The TEC measurements by themselves are just a collection of line integrals of the free electron density and not maps of the electron density distribution or structure. The dramatically growing number of GPS receivers on the ground and onboard Low-Earth-Orbit (LEO) satellites offers an excellent opportunity for remote sensing and monitoring of the ionospheric and plasmaspheric density structure using tomographic reconstruction technique. This allows us to clearly quantify M-I coupling dynamics, as well as confirm the long-standing conjecture that the mid-latitude trough and plasmapause are on the same field line. We have been performing in imaging F-region ionospheric and topside ionospheric and plasmaspheric density structures and dynamics by applying tomographic inversion techniques to ground- and space-based observations, respectively.

Point of Contact for this project is Endawoke Yizengaw.

Radiowave propagation modeling

Radio Wave Propagation Modeling

The distribution of free electrons in the ionosphere is dictated by production from solar radiation, transport, and loss through chemical recombination. It is also subject to instability mechanisms that generate large-scale depletions and irregularities in the ambient electron density over a wide range of spatial scales (plasma turbulence). Radio waves that propagate through these irregularities experience scattering and diffraction, causing random fluctuations in amplitude and phase referred to as scintillations. The scintillation of satellite signals can severely degrade the performance of satellite communications systems, global navigation systems such as the Global Positioning System (GPS), and space radars used to conduct cloud-free, day-and-night observations of the Earth’s surface. Ionospheric irregularities and scintillations constitute one of the most important space weather threats to technological systems of the modern world which increasingly rely on trans-ionospheric radio propagation.

Radio wave phase change

Propagation through Random Ionospheric Irregularities

To predict the impact of ionospheric scintillation on communications, navigation, and space radar systems it is often necessary to simulate the RF conditions under which these systems must operate. This involves physical modeling of the disturbed ionosphere followed by phase screen or full-wave propagation techniques. While the simplest ionospheric irregularity models assume statistically homogenous turbulence, in reality the electron density fluctuations are most commonly distributed within discrete plumes that are best described by an inhomogeneous phenomenological model. A realistic simulation must account for the motion of the transmitter and receiver platforms, the drift and anisotropy of the irregularities, and the oblique angle of propagation, all of which determine the scale sizes of the turbulence sampled by the radio wave. ISR staff have developed algorithms to simulate RF conditions in highly realistic scenarios which take all of these aspects into account for space-to-ground, ground-to-space, and space-to-space propagation scenarios.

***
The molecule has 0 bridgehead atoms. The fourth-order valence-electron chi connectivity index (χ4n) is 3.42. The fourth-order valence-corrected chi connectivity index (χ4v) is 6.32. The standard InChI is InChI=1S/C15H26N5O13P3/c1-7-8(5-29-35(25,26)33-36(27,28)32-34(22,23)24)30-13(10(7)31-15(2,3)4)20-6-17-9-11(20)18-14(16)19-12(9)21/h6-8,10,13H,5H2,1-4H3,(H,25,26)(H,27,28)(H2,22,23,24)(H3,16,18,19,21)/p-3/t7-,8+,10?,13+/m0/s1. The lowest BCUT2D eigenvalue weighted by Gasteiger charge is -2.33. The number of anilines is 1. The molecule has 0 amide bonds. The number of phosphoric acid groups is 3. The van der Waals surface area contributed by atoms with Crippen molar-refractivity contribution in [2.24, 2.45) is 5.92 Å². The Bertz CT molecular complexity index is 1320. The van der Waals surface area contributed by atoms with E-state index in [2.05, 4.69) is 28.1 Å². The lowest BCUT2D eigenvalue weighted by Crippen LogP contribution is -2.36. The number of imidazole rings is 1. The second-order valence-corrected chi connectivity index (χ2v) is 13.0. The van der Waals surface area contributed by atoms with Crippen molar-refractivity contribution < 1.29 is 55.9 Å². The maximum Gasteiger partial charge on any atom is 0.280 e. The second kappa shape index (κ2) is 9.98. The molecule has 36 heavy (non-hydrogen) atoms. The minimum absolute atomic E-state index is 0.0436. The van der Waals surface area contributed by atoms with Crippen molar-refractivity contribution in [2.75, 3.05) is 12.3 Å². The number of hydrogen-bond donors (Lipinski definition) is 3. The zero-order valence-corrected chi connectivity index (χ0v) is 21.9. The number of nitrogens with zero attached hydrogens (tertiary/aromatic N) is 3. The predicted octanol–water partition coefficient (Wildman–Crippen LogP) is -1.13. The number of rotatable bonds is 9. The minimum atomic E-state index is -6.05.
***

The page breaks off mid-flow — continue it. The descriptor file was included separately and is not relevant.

For example, the top panel in the figure below shows the total phase change imparted to a 250 MHz radio wave after propagation through the ionosphere. In this example, the ionosphere is modeled as a homogenous layer of irregularities statistically described by a power law with a phase spectral index of 3. The bottom panel in the figure shows the intensity of the radio wave as a function of distance below the layer and also distance along the ground. The dark and light regions represent fades and enhancements of the wave, respectively, caused by defocusing and focusing of the wave as it propagates. A receiver samples the radio signal along the ground, and when the signal fades below the margin of the receiver, communications or navigation systems that depend on it are disrupted. Note the qualitative resemblance to the dark and light regions at the bottom of a pool of water, which are caused by refraction of the light from above. The physical mechanisms at work in both cases are closely related.